Another incident involved a mother who wanted to take her daughter out for treatment, and whose two-year-old son was not allowed to leave with them, as he required security clearance. The mother went with her daughter, leaving the boy alone. This disastrous state of affairs, which unites relatives, neighbors, and strangers, made it possible for another mother to take care of him until the “leisure” trip to the hospital was concluded.
Security aside, the people of Ghouta live in previously-made rooms, buildings, or tents, which vary from one center to another. Naturally, the rooms and tents are overcrowded, with rooms no larger than twenty square meters in size hosting more than thirty people. This, too, resembles the detention cells, where detainees are often forced to sleep sitting or standing—or, in the best-case scenario, lying on their sides—trying to occupy as little space as possible in a process called “swording.”
The service and humanitarian situation in these centers is worst of all. Several humanitarian organizations work in the centers, most notably the Red Crescent, the Red Cross, and the Syria Trust for Development, founded by Asma al-Assad, the first lady of the Syrian regime. In addition, there are some UN agencies and local associations and initiatives operating within the centers. The main feature of their work and all of their attempts at offering aid is an absolute and undoubtedly intentional randomness.
In recent weeks, each family has been asked repeatedly for its personal information. Each organization that enters the center carries out a census that is specific to its database and objectives. The head of the family is responsible for providing information regarding its members’ numbers, genders, full names, ages, and sizes. What do they get in return? Perhaps some clothes, or underwear, or plastic shoes. These may or not come in the correct sizes, and it does not matter whether the residents have a chance to shower before wearing their new clothes. Most centers are not yet equipped with water, or sufficient bathrooms and heating.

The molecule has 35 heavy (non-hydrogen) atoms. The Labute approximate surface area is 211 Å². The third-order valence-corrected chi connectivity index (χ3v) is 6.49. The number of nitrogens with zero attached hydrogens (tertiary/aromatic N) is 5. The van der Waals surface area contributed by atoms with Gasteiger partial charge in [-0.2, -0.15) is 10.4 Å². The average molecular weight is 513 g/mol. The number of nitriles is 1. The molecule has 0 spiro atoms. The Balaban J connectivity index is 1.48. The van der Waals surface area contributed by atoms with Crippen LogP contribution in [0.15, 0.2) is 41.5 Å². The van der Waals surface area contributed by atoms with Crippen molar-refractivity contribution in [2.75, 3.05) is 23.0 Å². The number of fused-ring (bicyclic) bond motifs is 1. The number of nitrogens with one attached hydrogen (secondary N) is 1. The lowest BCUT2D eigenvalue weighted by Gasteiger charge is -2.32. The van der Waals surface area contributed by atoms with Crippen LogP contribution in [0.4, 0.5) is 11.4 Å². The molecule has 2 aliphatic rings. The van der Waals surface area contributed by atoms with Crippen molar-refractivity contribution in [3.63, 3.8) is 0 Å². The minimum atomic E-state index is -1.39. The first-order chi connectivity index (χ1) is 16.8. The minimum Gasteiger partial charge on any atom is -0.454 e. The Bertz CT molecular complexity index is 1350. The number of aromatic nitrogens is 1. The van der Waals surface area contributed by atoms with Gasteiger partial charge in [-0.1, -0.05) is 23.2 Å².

“What’s your shoe size? Forty? Sorry, we only have forty-four. Can you manage with that?”
“You don’t know your size? You’ve lost a lot of weight during the siege, and haven’t bought new clothes for years? No matter. Let’s assume your size is forty. Yes, forty is good.”
The important thing is that the aid get distributed, and the names of the beneficiaries and family members are recorded on a small paper or a laptop, indicating that they received clothes or shoes. Taking photos in these situations is also useful for documenting distributions, but not everyone is allowed to have a photo shoot. The staff of the Syria Trust for Development can take selfies with the children, while the staff of most other associations cannot. If they do, they might be punished by the Ministry of Social Affairs and Labor, which supervises these shelters from top to bottom.
Clothes are also distributed in some prisons. In one of the security branches, detainees can buy towels and shoes with their own money. The branch is not a place to shop, so they may not get the right size, but they try to choose the size closest to their own. In other branches, used clothes may be distributed, if winter arrives and certain detainees had come in during the summer. Again, the size doesn’t matter. The important thing is distribution, and no pictures.
Perhaps one of the most memorable images engraved in the minds of those who saw it in the shelters is that of a woman who tried to get a box of child’s milk. She says she used to get one every five days inside Ghouta, but after fifteen days in the center, she still hadn’t been able to secure a single box. Another image was children running behind a small ice cream truck, and those who reach it getting their faces covered in sugary goo after devouring the whole ice cream in one bite, all while being chased by cameras.
Another woman shouts amidst the crowds waiting for aid to be distributed: “God save Bashar al-Assad.” It’s impossible to know what her real motive is. Perhaps she actually does support Bashar al-Assad, or maybe she thinks this proclamation will bring her extra goods; perhaps shoes that nearly fit her feet.